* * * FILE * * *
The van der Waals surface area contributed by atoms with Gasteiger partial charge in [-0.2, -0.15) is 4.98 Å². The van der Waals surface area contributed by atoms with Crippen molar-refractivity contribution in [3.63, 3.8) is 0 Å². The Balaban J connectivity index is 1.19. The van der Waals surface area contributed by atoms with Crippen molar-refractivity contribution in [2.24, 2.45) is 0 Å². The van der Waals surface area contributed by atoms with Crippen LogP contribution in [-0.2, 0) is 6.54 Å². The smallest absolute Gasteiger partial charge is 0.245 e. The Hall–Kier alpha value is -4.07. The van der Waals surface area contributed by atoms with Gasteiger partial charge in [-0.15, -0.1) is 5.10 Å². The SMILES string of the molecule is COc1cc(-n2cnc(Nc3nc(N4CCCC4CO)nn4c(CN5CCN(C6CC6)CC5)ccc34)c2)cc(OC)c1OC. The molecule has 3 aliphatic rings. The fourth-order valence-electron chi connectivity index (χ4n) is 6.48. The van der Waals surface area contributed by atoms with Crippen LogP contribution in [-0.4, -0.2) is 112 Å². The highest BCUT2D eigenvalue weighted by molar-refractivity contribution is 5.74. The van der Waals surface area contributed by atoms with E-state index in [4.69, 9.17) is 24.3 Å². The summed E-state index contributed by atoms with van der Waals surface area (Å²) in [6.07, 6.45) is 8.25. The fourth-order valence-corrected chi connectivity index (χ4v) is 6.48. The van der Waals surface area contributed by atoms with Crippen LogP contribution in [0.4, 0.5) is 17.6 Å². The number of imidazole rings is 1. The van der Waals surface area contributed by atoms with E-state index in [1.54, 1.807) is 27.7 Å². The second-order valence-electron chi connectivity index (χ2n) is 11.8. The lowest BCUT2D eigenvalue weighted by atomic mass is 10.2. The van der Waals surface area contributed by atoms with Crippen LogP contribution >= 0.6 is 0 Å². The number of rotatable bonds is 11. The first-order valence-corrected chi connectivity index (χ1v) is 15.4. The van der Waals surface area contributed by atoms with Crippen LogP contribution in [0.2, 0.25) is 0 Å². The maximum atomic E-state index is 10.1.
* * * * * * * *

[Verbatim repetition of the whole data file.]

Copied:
The van der Waals surface area contributed by atoms with Gasteiger partial charge in [-0.2, -0.15) is 4.98 Å². The van der Waals surface area contributed by atoms with Crippen molar-refractivity contribution in [3.63, 3.8) is 0 Å². The Balaban J connectivity index is 1.19. The van der Waals surface area contributed by atoms with Crippen molar-refractivity contribution in [2.24, 2.45) is 0 Å². The van der Waals surface area contributed by atoms with Crippen LogP contribution in [-0.2, 0) is 6.54 Å². The smallest absolute Gasteiger partial charge is 0.245 e. The Hall–Kier alpha value is -4.07. The van der Waals surface area contributed by atoms with Gasteiger partial charge in [-0.15, -0.1) is 5.10 Å². The SMILES string of the molecule is COc1cc(-n2cnc(Nc3nc(N4CCCC4CO)nn4c(CN5CCN(C6CC6)CC5)ccc34)c2)cc(OC)c1OC. The molecule has 3 aliphatic rings. The fourth-order valence-electron chi connectivity index (χ4n) is 6.48. The van der Waals surface area contributed by atoms with Crippen LogP contribution in [-0.4, -0.2) is 112 Å². The highest BCUT2D eigenvalue weighted by molar-refractivity contribution is 5.74. The van der Waals surface area contributed by atoms with E-state index in [4.69, 9.17) is 24.3 Å². The summed E-state index contributed by atoms with van der Waals surface area (Å²) in [6.07, 6.45) is 8.25. The fourth-order valence-corrected chi connectivity index (χ4v) is 6.48. The van der Waals surface area contributed by atoms with Crippen LogP contribution in [0.4, 0.5) is 17.6 Å². The number of imidazole rings is 1. The van der Waals surface area contributed by atoms with E-state index in [1.54, 1.807) is 27.7 Å². The second-order valence-electron chi connectivity index (χ2n) is 11.8. The lowest BCUT2D eigenvalue weighted by atomic mass is 10.2. The van der Waals surface area contributed by atoms with Crippen LogP contribution >= 0.6 is 0 Å². The number of rotatable bonds is 11. The first-order valence-corrected chi connectivity index (χ1v) is 15.4. The van der Waals surface area contributed by atoms with Crippen LogP contribution in [0.2, 0.25) is 0 Å². The maximum atomic E-state index is 10.1.